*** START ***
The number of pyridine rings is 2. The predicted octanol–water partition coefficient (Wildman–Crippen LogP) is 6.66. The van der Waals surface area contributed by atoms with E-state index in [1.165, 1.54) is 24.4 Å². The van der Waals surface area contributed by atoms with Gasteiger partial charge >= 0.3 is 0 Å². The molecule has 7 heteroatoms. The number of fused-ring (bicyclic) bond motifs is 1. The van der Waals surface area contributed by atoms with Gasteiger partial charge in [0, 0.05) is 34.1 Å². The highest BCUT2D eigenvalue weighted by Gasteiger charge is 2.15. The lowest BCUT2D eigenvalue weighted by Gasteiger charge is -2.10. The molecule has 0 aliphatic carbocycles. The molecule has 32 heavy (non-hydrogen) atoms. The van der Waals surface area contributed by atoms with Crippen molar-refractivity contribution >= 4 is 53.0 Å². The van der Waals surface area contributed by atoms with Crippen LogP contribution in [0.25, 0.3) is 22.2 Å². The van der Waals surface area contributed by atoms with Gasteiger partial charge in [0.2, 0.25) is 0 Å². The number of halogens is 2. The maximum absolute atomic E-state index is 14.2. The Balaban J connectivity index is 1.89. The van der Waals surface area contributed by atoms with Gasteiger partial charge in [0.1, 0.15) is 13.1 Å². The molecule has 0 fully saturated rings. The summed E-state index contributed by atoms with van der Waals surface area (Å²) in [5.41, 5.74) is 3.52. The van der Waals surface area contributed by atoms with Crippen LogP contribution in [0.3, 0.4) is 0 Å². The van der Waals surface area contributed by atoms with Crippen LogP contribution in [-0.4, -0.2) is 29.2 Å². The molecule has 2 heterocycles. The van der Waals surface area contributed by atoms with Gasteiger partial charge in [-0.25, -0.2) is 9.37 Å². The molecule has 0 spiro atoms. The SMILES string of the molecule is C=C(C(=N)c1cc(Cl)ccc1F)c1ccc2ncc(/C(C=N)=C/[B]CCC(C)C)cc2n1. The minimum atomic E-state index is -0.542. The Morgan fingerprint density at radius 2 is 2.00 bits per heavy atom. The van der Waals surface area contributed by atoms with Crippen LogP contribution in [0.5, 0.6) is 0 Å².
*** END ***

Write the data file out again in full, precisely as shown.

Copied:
The number of pyridine rings is 2. The predicted octanol–water partition coefficient (Wildman–Crippen LogP) is 6.66. The van der Waals surface area contributed by atoms with E-state index in [1.165, 1.54) is 24.4 Å². The van der Waals surface area contributed by atoms with Gasteiger partial charge >= 0.3 is 0 Å². The molecule has 7 heteroatoms. The number of fused-ring (bicyclic) bond motifs is 1. The van der Waals surface area contributed by atoms with Gasteiger partial charge in [0, 0.05) is 34.1 Å². The highest BCUT2D eigenvalue weighted by Gasteiger charge is 2.15. The lowest BCUT2D eigenvalue weighted by Gasteiger charge is -2.10. The molecule has 0 aliphatic carbocycles. The molecule has 32 heavy (non-hydrogen) atoms. The van der Waals surface area contributed by atoms with Crippen molar-refractivity contribution >= 4 is 53.0 Å². The van der Waals surface area contributed by atoms with Crippen LogP contribution in [0.25, 0.3) is 22.2 Å². The van der Waals surface area contributed by atoms with Gasteiger partial charge in [0.2, 0.25) is 0 Å². The number of halogens is 2. The maximum absolute atomic E-state index is 14.2. The Balaban J connectivity index is 1.89. The van der Waals surface area contributed by atoms with Gasteiger partial charge in [0.1, 0.15) is 13.1 Å². The molecule has 0 fully saturated rings. The summed E-state index contributed by atoms with van der Waals surface area (Å²) in [5.41, 5.74) is 3.52. The van der Waals surface area contributed by atoms with Crippen LogP contribution in [0.3, 0.4) is 0 Å². The van der Waals surface area contributed by atoms with Crippen LogP contribution in [-0.4, -0.2) is 29.2 Å². The molecule has 2 heterocycles. The van der Waals surface area contributed by atoms with Gasteiger partial charge in [-0.25, -0.2) is 9.37 Å². The molecule has 0 spiro atoms. The SMILES string of the molecule is C=C(C(=N)c1cc(Cl)ccc1F)c1ccc2ncc(/C(C=N)=C/[B]CCC(C)C)cc2n1. The minimum atomic E-state index is -0.542. The Morgan fingerprint density at radius 2 is 2.00 bits per heavy atom. The van der Waals surface area contributed by atoms with Crippen LogP contribution in [0.5, 0.6) is 0 Å².